β-Blockers

β-Blockers should be used for up to 12 mo (Class I; Level of Evidence A) or up to 3 y (Class I; Level of Evidence B) in all women after MI or ACS with normal left ventricular function unless contraindicated.

Long-term β-blocker therapy should be used indefinitely for women with left ventricular failure unless contraindications are present (Class I; Level of Evidence A).

Long-term β-blocker therapy may be considered in other women with coronary or vascular disease and normal left ventricular function (Class IIb; Level of Evidence C).

ACE Inhibitors/ARBs

ACE inhibitors should be used (unless contraindicated) in women after MI and in those with clinical evidence of heart failure, LVEF ≤40%, or diabetes mellitus (Class I; Level of Evidence A).

In women after MI and in those with clinical evidence of heart failure, an LVEF ≤40%, or diabetes mellitus who are intolerant of ACE inhibitors, ARBs should be used instead (Class I; Level of Evidence B).

Note: ACE inhibitors are contraindicated in pregnancy and ought to be used with caution in women who may become pregnant.

Aldosterone Blockade

Use of aldosterone blockade (e.g., spironolactone) after MI is indicated in women who do not have significant hypotension, renal dysfunction, or hyperkalemia who are already receiving therapeutic doses of an ACE inhibitor and β-blocker and have LVEF ≤40% with symptomatic heart failure (Class I; Level of Evidence B).

Class III Interventions (Not Useful/Effective and May Be Harmful) for the Prevention of CVD in Women

Menopausal Therapy

Hormone therapy and selective estrogen-receptor modulators (SERMs) should not be used for the primary or secondary prevention of CVD (Class III, Level of Evidence A).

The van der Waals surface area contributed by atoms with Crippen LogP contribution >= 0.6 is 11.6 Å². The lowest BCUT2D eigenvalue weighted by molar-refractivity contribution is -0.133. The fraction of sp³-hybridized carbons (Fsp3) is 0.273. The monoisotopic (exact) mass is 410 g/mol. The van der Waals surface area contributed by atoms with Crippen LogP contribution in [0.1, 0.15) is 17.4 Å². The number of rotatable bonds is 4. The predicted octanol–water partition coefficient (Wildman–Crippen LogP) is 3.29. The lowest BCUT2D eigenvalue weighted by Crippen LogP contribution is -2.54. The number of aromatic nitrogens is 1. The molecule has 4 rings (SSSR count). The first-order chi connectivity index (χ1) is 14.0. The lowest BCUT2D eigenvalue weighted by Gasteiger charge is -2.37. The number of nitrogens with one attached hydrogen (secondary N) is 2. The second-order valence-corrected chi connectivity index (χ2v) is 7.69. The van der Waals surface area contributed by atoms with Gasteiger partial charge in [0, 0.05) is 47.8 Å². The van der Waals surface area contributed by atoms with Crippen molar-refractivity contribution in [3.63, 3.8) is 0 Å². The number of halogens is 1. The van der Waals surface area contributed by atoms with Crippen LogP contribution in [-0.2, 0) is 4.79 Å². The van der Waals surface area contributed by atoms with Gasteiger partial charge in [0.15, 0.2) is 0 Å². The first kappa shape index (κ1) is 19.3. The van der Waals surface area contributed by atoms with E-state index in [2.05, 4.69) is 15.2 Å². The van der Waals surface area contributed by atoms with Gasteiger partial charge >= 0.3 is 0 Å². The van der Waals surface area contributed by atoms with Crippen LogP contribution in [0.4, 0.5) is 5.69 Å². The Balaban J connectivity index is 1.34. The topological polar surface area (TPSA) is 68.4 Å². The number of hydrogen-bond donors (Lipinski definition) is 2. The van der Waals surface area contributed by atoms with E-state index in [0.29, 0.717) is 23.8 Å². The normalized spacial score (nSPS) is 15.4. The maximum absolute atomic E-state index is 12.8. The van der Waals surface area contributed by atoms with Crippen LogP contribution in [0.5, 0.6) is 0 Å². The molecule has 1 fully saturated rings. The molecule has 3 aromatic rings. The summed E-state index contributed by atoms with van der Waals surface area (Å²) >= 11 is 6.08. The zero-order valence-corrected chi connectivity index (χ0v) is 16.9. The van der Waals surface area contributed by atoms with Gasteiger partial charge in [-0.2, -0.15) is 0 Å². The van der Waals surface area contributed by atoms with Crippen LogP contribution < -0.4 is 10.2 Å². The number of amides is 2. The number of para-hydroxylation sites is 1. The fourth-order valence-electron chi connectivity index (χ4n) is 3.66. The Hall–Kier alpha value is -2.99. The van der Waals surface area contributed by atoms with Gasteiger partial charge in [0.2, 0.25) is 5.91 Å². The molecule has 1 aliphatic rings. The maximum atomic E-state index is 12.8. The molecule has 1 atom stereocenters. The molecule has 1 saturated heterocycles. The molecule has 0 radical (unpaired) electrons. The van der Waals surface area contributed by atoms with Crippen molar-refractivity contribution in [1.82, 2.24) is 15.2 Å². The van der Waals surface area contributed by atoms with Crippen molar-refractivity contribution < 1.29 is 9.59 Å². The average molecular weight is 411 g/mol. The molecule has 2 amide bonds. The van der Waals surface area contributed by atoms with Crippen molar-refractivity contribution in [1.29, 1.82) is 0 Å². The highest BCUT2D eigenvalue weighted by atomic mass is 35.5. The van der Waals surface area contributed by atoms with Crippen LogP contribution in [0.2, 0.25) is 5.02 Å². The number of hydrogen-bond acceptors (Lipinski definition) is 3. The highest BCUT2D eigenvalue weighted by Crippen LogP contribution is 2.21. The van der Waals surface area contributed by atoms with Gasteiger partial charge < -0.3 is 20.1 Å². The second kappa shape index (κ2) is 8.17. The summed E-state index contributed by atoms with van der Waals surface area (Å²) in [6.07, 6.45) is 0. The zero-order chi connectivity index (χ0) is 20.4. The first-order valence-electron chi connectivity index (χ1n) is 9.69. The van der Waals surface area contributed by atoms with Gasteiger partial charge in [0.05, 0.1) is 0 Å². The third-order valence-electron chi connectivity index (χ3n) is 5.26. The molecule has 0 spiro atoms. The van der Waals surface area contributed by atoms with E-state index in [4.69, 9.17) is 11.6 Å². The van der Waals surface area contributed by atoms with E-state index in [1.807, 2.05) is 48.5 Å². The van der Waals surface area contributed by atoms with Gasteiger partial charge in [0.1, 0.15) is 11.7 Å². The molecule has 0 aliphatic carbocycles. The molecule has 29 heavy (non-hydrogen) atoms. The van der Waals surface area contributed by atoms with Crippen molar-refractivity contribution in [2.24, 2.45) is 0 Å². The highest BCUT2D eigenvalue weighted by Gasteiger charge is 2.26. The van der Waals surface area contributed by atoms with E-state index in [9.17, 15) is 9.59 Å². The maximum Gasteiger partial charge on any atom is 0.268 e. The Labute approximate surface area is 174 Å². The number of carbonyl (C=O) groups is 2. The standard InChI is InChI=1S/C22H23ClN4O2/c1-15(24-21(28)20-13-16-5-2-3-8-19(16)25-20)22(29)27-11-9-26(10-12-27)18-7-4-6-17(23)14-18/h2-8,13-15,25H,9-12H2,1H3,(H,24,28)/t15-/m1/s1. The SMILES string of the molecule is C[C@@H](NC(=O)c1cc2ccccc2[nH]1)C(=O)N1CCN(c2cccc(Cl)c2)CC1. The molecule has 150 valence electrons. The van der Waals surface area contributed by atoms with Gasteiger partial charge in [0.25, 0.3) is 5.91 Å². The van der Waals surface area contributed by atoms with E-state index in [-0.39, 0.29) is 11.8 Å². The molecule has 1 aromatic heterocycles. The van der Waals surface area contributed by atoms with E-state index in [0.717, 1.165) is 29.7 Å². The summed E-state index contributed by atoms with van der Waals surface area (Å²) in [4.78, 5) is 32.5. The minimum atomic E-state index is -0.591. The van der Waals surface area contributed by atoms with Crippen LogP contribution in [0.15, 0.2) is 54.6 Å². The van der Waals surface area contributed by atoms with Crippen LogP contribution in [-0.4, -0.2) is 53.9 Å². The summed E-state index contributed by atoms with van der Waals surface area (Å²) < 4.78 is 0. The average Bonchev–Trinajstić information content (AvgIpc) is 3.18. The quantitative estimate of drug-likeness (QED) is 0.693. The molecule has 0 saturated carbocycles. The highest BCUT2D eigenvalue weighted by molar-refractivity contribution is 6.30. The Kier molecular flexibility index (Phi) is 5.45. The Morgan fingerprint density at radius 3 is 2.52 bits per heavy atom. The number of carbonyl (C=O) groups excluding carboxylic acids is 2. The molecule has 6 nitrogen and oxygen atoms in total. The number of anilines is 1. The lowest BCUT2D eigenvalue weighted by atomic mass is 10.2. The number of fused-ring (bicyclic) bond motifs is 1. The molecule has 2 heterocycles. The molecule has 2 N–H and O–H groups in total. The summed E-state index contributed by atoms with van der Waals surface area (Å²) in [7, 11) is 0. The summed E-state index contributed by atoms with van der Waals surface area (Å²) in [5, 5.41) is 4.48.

Antioxidant Supplements

Antioxidant vitamin supplements (e.g., vitamin E, C, and beta carotene) should not be used for the primary or secondary prevention of CVD (Class III, Level of Evidence A).

Folic Acid*

Folic acid, with or without B6 and B12 supplementation, should not be used for the primary or secondary prevention of CVD (Class III, Level of Evidence A).

*Folic acid supplementation should be used in the childbearing years to prevent neural tube defects.

Aspirin for MI in Women <65 Years of Age

Routine use of aspirin in healthy women <65 years of age is not recommended to prevent MI (Class III, Level of Evidence B).

Definitions:

Strength of Recommendations

Class I: Intervention is useful and effective

Class IIa: Weight of evidence/opinion is in favor of usefulness/efficacy

Class IIb: Usefulness/efficacy is less well established by evidence/opinion

Class III: Procedure/test not helpful or treatment has no proven benefit. Procedure/test excess cost without benefit or harmful or treatment harmful to patients

Level of Evidence

A: Sufficient evidence from multiple randomized trials

B: Limited evidence from single randomized trial or other nonrandomized studies

C: Based on expert opinion, case studies, or standard of care

Clinical Algorithm(s)

A clinical algorithm is provided in the original guideline document for cardiovascular disease (CVD) preventive care in women.

Evidence Supporting the Recommendations

Type of Evidence Supporting the Recommendations

The type of supporting evidence is identified and graded for each recommendation (see "Major Recommendations" field).

Benefits/Harms of Implementing the Guideline Recommendations

Potential Benefits

Reduction in atherosclerotic thrombotic cardiovascular outcomes in women

Potential Harms
  • Adverse effects of medication. For example, aspirin may increase the risk of gastrointestinal bleeding and hemorrhagic stroke.
  • Adverse effects of mercury exposure from eating certain types of fish

Contraindications

Contraindications

Angiotensin-converting enzyme (ACE) inhibitors are contraindicated in pregnancy and ought to be used with caution in women who may become pregnant.

Qualifying Statements

Qualifying Statements
  • The findings and conclusions in this report are those of the authors and do not necessarily represent the official position of the Centers for Disease Control and Prevention.
  • It is noteworthy that some of the recommendations in the guidelines for cardiovascular disease (CVD) prevention in women are based on studies with relatively small sample sizes of women, which is particularly problematic when considering women with different cultural and racial-ethnic backgrounds. Thus, the conclusions of meta-analyses based on these studies may not be generalizable to women worldwide.